The experience of being pulled away from parents is itself a hardship on children. Even if children are in a bad situation, they often do not understand that being removed is for their overall benefit, advocates say. To help keep as many constants as possible, community-based care makes an effort to keep children in the foster care system close to home, rather than across the state. This ensures family visits do not require hours of driving each week and that familiar faces for the child are never too far.
Texas Department of Family and Protective Services spokesperson Mark Wilson said community-based care sets out to solve the “one-size-fits-all approach” of the state-run foster care model with a more flexible community-driven system.
“We want to see the local autonomy flourish around family and child welfare,” Wilson said. “(Community-based care) grew from a collaboration between DFPS and private providers who were seeking to find innovative ways to serve children and families — one that focuses on the best interest of children and families.”
In 2017, Senate Bill 11 codified community-based care in the Texas Family Code. The bill directs DFPS to work in collaboration with nonprofit and local governmental entities which can provide child welfare services.
In McLennan County, nonprofits CK Family Services, Foster Village Waco and CASA of McLennan County are among many organizations in the coalition.
The coalition represents a network of resources for foster families and will continue in that role under the new system. According to Texas law, the services working with the state for community-based care must include direct case management to ensure child safety, permanency and well-being in accordance with state and federal child welfare goals.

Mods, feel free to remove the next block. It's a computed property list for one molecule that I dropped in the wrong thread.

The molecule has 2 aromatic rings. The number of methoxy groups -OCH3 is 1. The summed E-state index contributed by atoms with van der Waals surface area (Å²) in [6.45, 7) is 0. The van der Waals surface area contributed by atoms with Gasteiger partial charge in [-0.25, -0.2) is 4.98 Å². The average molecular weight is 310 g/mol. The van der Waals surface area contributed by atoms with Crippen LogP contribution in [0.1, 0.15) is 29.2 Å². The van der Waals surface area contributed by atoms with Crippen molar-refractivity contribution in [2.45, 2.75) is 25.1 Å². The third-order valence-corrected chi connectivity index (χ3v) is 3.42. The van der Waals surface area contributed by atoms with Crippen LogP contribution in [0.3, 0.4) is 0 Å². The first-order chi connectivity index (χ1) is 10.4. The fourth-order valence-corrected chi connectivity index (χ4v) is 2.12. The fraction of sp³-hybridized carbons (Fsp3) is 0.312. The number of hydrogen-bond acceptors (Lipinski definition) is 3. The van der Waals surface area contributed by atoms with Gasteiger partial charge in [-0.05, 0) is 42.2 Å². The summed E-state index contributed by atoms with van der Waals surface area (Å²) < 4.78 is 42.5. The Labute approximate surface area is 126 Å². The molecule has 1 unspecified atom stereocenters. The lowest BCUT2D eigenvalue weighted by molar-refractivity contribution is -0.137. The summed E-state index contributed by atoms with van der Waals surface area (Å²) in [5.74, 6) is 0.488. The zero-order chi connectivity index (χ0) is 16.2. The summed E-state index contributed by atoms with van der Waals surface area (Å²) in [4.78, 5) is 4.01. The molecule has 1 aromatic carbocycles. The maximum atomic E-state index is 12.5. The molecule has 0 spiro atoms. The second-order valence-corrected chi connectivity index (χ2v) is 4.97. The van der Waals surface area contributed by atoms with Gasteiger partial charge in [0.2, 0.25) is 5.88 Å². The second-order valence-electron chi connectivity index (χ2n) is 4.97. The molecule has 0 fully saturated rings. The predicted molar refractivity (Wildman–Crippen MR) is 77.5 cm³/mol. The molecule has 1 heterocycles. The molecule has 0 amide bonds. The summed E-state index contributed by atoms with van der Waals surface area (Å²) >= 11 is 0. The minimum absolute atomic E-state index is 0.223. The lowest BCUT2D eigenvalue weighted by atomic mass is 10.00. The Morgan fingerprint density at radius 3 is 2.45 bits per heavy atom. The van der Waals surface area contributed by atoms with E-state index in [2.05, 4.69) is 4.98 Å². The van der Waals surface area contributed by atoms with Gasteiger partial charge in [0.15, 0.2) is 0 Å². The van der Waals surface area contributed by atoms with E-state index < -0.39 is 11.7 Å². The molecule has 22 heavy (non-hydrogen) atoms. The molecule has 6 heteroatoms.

“The intent of the legislation is not to change the work done by caseworkers, but to shift from a state-run child welfare system to a community-based system with more flexibility to develop services that reflect the local community and its needs,” Wilson said.
The transition to community-based care has been in motion for years.
Texas is broken up into 11 regions for the rollout of community-based care. Each region will be served by a “single source continuum contractor” selected by the state to coordinate a seamless system of services for children in foster care.
The basic steps for handling foster cases will remain in place under the new system. A foster child’s case starts with a state investigator looking into reports of neglect or abuse.
Children may be removed from the home during the investigation and placed in the care of friends or relatives. Families are provided services to help them offer a safe and stable environment so their children can return. If those efforts are unsuccessful, the legal system becomes involved and the children are placed with foster families.
The overarching goal of the system is to reunify the family once it is a safe place for the children. If that is not possible after 12 to 18 months, adoption becomes an option for the children.